cat mak said...

is it difficult to take apart and re-assemble the klobo? I'm about to get one and would like to know what to expect when I go to cover mine! Thanks!

Tributary said...

The Klobo is really simple to take apart and reassemble. If you can turn a few screws, you can put this together and take it apart. The hardest part would be after you cover the arms, you'll need to cut through the fabric slightly in the location of the screw to allow it to pass through to be twisted to the main seat. May sound confusing, but definitely isn't. You'll be surprised how very easy the Klobo is to cover. Good luck!

Bargain Corner Designs said...

I've been exploring getting this for months and THIS post has given me hope =D

Anonymous said...

You inspired me to do the same thing! I just recently finished 'recovering' my Klobo in a light gray material. My mom actually did the sewing and stapling the rest was easy peasy! The hardest part of this little adventure was actually finding the suitable fabric that I would like and was kitty hair friendly! If it wasn't for this post, I would have had a dirty white Klobo for a long time!

Tributary said...

Glad to hear the klobo covering went well!! It's surprising easy and I wonder why I didn't do it sooner! It's a nice and solid sofa, but white is such an unfortunate color for such a major piece of furniture.

Thanks for sharing!

Anonymous said...

Planning to do the same thing to my couch. I'm not very handy and I don't want to mess this up. When you say you sew the back and side pieces, do you mean you sew them together or you sew it onto the couch? Hope you answer the question! Thanks

Tributary said...

When you take the Klobo apart, you will have 4 pieces: the seat part, the back part, and the 2 arms. I draped the fabric over each piece one at a time and got a rough estimate of the shape of that piece. Then I just sewed together the fabric I had draped over the piece and this became a cover that I pulled over the piece. The bottom of each piece that faces the floor I just stapled into the base. You will be making a total of 4 "fabric covers" for the four pieces. This may seem a little much at first, but once you start, you'll fly through it. There really is no way to mess this up. If the sewing doesn't work for you well, just tightly pull and staple the fabric all along the bottom. I hope this helps and good luck!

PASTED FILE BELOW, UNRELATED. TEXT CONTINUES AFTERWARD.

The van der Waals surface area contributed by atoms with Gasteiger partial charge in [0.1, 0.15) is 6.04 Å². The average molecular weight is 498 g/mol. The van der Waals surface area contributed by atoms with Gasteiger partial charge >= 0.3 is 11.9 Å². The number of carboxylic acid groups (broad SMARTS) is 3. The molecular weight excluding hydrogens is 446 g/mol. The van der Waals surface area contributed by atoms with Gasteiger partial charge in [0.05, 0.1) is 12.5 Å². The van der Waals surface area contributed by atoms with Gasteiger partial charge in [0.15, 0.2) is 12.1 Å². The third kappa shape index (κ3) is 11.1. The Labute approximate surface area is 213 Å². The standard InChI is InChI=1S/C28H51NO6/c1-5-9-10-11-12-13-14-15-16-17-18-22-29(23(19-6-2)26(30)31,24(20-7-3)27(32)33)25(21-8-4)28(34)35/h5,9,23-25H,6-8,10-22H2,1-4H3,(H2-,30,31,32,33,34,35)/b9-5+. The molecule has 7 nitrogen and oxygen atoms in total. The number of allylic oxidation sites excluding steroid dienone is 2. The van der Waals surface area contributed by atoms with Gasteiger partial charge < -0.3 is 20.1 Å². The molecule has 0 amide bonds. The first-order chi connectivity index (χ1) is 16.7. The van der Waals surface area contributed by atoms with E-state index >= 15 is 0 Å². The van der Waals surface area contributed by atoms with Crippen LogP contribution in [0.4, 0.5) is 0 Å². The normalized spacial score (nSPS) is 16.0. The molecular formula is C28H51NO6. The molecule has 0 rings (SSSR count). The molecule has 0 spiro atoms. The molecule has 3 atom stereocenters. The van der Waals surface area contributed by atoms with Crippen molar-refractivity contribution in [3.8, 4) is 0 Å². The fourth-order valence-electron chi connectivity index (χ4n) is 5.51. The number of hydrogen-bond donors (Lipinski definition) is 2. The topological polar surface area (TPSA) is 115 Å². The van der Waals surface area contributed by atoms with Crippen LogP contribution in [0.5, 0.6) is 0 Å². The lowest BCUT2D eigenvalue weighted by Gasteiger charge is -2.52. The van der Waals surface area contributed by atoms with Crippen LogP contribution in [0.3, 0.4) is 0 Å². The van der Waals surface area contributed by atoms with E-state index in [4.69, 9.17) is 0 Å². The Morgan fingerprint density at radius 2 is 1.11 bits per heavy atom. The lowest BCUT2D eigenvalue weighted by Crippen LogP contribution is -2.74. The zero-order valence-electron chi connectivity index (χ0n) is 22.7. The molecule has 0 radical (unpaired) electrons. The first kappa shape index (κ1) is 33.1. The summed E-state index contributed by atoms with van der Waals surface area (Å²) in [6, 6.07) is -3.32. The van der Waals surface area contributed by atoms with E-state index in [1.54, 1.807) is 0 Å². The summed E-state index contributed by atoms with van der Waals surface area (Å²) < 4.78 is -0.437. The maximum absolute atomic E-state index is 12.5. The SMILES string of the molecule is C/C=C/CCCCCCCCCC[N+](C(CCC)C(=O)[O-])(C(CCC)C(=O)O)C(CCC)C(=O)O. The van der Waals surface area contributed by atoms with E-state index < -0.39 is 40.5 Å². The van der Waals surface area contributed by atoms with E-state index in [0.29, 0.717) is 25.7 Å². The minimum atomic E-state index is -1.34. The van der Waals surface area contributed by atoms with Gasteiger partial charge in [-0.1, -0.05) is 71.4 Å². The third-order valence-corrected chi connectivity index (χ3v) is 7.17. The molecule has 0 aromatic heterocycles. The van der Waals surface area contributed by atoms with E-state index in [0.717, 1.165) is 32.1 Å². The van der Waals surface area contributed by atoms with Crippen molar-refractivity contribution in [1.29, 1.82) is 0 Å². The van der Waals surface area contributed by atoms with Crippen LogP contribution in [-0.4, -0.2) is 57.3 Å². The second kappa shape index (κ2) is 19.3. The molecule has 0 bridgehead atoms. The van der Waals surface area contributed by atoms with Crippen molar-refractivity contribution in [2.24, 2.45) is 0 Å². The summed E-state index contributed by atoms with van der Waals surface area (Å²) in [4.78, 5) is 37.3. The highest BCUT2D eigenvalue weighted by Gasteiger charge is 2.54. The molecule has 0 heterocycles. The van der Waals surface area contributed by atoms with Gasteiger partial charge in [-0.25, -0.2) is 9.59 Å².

Meag Winkelman said...

I am looking to recover a klobo I got from craigslist with microsuede fabric. Is that a bad idea because the fabric doesn't stretch? This is my first time covering a piece of furniture.

Tributary said...

A lot of upholstery fabrics are often made with micro-suede because it's easy to clean and can withstand daily wear and tear. If you're making a "slipcover" like the one I made, it's a permanent cover on the Klobo because I stapled it on the frame. I used a non stretch canvas for this, so it worked well. As long as you're planning to do something similar, that fabric should work great.
Good luck!

Anonymous said...

How did you do the sides? Do you think I could make four large "pillow covers"? Sorry for the late questions, I'm a college sewing novice.

Anonymous said...

how much fabric did you need?